Arizona’s Republican Attorney General Mark Brnovich announced that his office is prepared to “take all necessary actions” after audit results uncovered significant voter discrepancies in the 2020 presidential election.
“I will take all necessary actions that are supported by the evidence and where I have legal authority,” Brnovich wrote on Twitter Friday night after the audit hearing. “Arizonans deserve to have their votes accurately counted and protected.”
The statement comes as Republican Senate President Karen Fann sent a letter to Brnovich detailing the “most urgent issues” that must be addressed following the audit results hearing.
The Elections Integrity Unit of the Attorney General’s office will analyze and review the evidence found and decide if further investigation is prompted.
On Friday, the long-waited Arizona 2020 presidential election audit results hearing uncovered tens of thousands of voter discrepancies, including duplicate ballots, chain of custody issues, failure to preserve data files, cyber security weaknesses, and ballot envelopes lacking signatures.
Dr. Shiva Ayyadurai’s investigation found 17,322 duplicates of early voting ballots that went unreported in Maricopa Country, including multiple with no detection of signatures. 25 percent of duplicated came in between election day and several days after.
Cyber Ninjas’ report further claimed to have found duplicate ballots with incorrect or missing serial numbers, many already used serial numbers, and more duplicate ballots than original ballots, the auditor revealed in the public hearing.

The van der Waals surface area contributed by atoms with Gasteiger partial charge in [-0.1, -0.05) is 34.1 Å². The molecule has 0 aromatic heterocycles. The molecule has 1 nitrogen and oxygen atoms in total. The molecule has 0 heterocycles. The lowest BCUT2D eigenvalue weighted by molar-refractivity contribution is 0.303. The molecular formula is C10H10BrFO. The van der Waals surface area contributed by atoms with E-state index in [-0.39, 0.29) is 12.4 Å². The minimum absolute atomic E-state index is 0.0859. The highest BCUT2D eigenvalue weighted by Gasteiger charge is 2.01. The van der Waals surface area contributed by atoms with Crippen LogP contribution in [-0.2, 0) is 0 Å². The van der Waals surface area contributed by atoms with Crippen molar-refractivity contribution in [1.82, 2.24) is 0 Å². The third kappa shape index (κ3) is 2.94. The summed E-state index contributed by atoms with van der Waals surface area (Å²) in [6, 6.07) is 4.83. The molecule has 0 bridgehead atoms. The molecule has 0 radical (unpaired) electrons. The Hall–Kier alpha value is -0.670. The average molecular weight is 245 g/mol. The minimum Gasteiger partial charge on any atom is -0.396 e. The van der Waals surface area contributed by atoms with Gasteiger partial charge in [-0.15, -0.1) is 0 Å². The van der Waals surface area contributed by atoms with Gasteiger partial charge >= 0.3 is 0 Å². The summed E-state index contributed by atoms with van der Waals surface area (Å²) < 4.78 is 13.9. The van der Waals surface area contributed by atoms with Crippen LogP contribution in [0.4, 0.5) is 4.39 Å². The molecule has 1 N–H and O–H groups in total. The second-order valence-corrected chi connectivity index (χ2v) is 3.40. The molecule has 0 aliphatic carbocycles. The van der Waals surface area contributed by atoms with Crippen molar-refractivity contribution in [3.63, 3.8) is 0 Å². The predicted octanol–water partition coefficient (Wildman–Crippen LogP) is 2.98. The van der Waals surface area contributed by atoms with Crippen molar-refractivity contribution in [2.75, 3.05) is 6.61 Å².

The report finds more than 9,000 main-in voters show returning more ballots than what was sent. 397 mail-in ballots were returned without any evidence of them being sent out.
Furthermore, roughly more than 20,000 voters voted via mail-in ballot even despite moving to a different location. 2,382 voters voted in person despite no longer living in Maricopa County, and about 2,081 of voters who no longer live in the state received a presidential-only ballot.
Other key findings include: about 5,047 individuals voted in multiple counties for up to 5,295 votes., 393 of voters voted with incomplete names, 198 individuals registered to vote after the Oct. 15 deadline and proceeded to vote in the election, roughly 282 “potentially deceased” individuals voted in the election.
Calls to decertify Arizona presidential election results have increased following audit results.